Bioprinting can be distinguished on the basis of the bioink printing technique, allowing to change the printing processes according to the needs that the different cell types require: inkjet, laser, and extrusion (Figure 2) [65]. In addition to the specific printer characteristic, each bioplotter must have common functionalities. The most important is the presence of a robotic displacement system that can move along the three Cartesian axes, x, y, and, for the 3D characteristics, z. Usually, the bioink is extruded from a dispenser, but it is possible to have more dispensers, permitting to have different bioinks in the same scaffold. One of the most recent techniques allows a coaxial extrusion, with a bioink that is surrounded by a second bioink. The sterility of the printout is usually guaranteed by the presence of sterile chamber with laminar flow system. If the bioplotter is quite small, this problem could be overcome by simply placing the bioprinter under a classic cellular hood. Finally, the presence of a dedicated software for the supply of bioink and for the high-resolution control of the design of the construct to be printed is essential [65].

Figure 2.

On the top the most used printing processes are extrusion-based (performed by piston, pneumatic method, or screw), inkjet-based operated by a piezoelectric actuator, and laser-assisted (composed of an energy-absorbing slide and a donor slide that collect the discharged bioink droplets). On the bottom the complexity of the 3D bioprinted construct, composed of a natural biocompatible material (e.G., alginate), cells, functional peptides, and other biocompatible materials. (the image was taken from Axpe and Oyen [67]).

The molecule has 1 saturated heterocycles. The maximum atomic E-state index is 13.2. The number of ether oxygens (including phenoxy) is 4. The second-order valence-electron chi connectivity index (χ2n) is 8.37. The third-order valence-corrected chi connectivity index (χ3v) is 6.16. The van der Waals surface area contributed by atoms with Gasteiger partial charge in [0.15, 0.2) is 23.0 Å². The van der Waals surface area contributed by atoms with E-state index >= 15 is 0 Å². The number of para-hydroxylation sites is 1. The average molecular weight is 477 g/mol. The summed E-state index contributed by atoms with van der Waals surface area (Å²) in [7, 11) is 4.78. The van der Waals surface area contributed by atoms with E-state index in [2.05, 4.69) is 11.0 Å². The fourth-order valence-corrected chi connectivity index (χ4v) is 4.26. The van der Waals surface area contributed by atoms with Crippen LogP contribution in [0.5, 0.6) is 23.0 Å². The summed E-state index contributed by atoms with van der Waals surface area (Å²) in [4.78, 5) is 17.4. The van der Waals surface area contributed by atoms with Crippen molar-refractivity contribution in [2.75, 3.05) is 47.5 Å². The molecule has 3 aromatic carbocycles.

First, bioplotters that appeared on the market were intended for a purely industrial use, since they had a high price. The costs limited their development and related researches. With the advent of technology and knowledge of bioprinting, we have witnessed the birth of multiple models of bioplotters, each with characteristics that reflect the needs of the individual creator [12, 13], e.g., increasing the number of nozzles for simultaneous extrusion of several materials [68] and changing the type of technology that controls the nozzle.

3.1.1. Inkjet bioplotter

Inkjet bioplotter was the first technique used in the 1980s in offices and then for domestic use. It was readapted around the year 2000 to be used as a biological printer, replacing the normal ink with a bioink, containing cells and biocompatible materials [69]. Droplets of the biomaterial are extruded from very small orifices, deposited on a substrate, maintaining good cell dispersion, viability, and functionality, even with different cellular types [70]. The stream can be continuous, command-driven (drop on demand), and electrodynamic. Both piezoelectric and thermal inkjet printers have been readapted for biological printing, offering many advantages in terms of simplicity, versatility, and material control, both in terms of quantity and speed in the printing process [71].

3.1.2. Laser technology

Laser-based direct writing was introduced in 1999 and is one of the most used laser-based bioprinting techniques [72]. The technique involves a layer with biological material (donor layer) and a layer that collect cells (acceptor layer) that are pushed by the laser through the first layer. The pulsation of the laser creates bubbles which in turn generate a shockwave, forcing the cells to pass from the donor layer to the acceptor layer. This technique allows to have a good resolution but has some disadvantages, such as irreversible damage to the cells because of the heat and light generated by the laser [65].

3.1.3. Extrusion-based bioprinter